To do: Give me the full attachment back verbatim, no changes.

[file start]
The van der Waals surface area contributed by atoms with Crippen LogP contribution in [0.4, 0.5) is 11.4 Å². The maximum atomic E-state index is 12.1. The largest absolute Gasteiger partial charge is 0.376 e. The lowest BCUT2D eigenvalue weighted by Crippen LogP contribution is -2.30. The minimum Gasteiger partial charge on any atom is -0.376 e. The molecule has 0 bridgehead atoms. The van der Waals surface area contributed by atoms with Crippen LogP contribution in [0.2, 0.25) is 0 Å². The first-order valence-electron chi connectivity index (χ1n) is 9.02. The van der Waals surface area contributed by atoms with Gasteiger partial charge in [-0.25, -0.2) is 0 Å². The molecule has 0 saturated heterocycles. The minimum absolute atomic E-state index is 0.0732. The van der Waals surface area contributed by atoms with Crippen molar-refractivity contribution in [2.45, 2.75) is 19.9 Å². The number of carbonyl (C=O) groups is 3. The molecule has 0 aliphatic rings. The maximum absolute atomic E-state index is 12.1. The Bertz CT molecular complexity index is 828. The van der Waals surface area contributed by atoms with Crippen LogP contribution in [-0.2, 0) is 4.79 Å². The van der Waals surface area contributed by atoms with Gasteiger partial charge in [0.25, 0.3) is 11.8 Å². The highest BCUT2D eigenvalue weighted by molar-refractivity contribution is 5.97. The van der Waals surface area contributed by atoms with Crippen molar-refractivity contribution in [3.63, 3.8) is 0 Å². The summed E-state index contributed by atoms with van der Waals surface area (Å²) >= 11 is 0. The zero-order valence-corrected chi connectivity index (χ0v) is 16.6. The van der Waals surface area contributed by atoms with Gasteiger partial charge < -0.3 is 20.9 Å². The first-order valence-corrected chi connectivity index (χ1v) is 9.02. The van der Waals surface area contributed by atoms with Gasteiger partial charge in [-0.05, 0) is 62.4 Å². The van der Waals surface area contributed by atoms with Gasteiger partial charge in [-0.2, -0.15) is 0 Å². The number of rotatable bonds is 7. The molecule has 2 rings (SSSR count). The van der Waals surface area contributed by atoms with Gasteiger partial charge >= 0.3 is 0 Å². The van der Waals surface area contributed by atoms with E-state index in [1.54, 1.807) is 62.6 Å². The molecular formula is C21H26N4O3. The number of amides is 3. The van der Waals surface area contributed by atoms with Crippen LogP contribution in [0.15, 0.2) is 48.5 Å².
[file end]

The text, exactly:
The van der Waals surface area contributed by atoms with Crippen LogP contribution in [0.4, 0.5) is 11.4 Å². The maximum atomic E-state index is 12.1. The largest absolute Gasteiger partial charge is 0.376 e. The lowest BCUT2D eigenvalue weighted by Crippen LogP contribution is -2.30. The minimum Gasteiger partial charge on any atom is -0.376 e. The molecule has 0 bridgehead atoms. The van der Waals surface area contributed by atoms with Crippen LogP contribution in [0.2, 0.25) is 0 Å². The first-order valence-electron chi connectivity index (χ1n) is 9.02. The van der Waals surface area contributed by atoms with Gasteiger partial charge in [-0.25, -0.2) is 0 Å². The molecule has 0 saturated heterocycles. The minimum absolute atomic E-state index is 0.0732. The van der Waals surface area contributed by atoms with Crippen molar-refractivity contribution in [2.45, 2.75) is 19.9 Å². The number of carbonyl (C=O) groups is 3. The molecule has 0 aliphatic rings. The maximum absolute atomic E-state index is 12.1. The Bertz CT molecular complexity index is 828. The van der Waals surface area contributed by atoms with Crippen LogP contribution in [-0.2, 0) is 4.79 Å². The van der Waals surface area contributed by atoms with Gasteiger partial charge in [0.25, 0.3) is 11.8 Å². The highest BCUT2D eigenvalue weighted by molar-refractivity contribution is 5.97. The van der Waals surface area contributed by atoms with Crippen molar-refractivity contribution in [3.63, 3.8) is 0 Å². The summed E-state index contributed by atoms with van der Waals surface area (Å²) >= 11 is 0. The zero-order valence-corrected chi connectivity index (χ0v) is 16.6. The van der Waals surface area contributed by atoms with Gasteiger partial charge < -0.3 is 20.9 Å². The first-order valence-corrected chi connectivity index (χ1v) is 9.02. The van der Waals surface area contributed by atoms with Gasteiger partial charge in [-0.05, 0) is 62.4 Å². The van der Waals surface area contributed by atoms with Gasteiger partial charge in [-0.2, -0.15) is 0 Å². The number of rotatable bonds is 7. The molecule has 2 rings (SSSR count). The van der Waals surface area contributed by atoms with Gasteiger partial charge >= 0.3 is 0 Å². The van der Waals surface area contributed by atoms with E-state index in [1.54, 1.807) is 62.6 Å². The molecular formula is C21H26N4O3. The number of amides is 3. The van der Waals surface area contributed by atoms with Crippen LogP contribution in [0.15, 0.2) is 48.5 Å².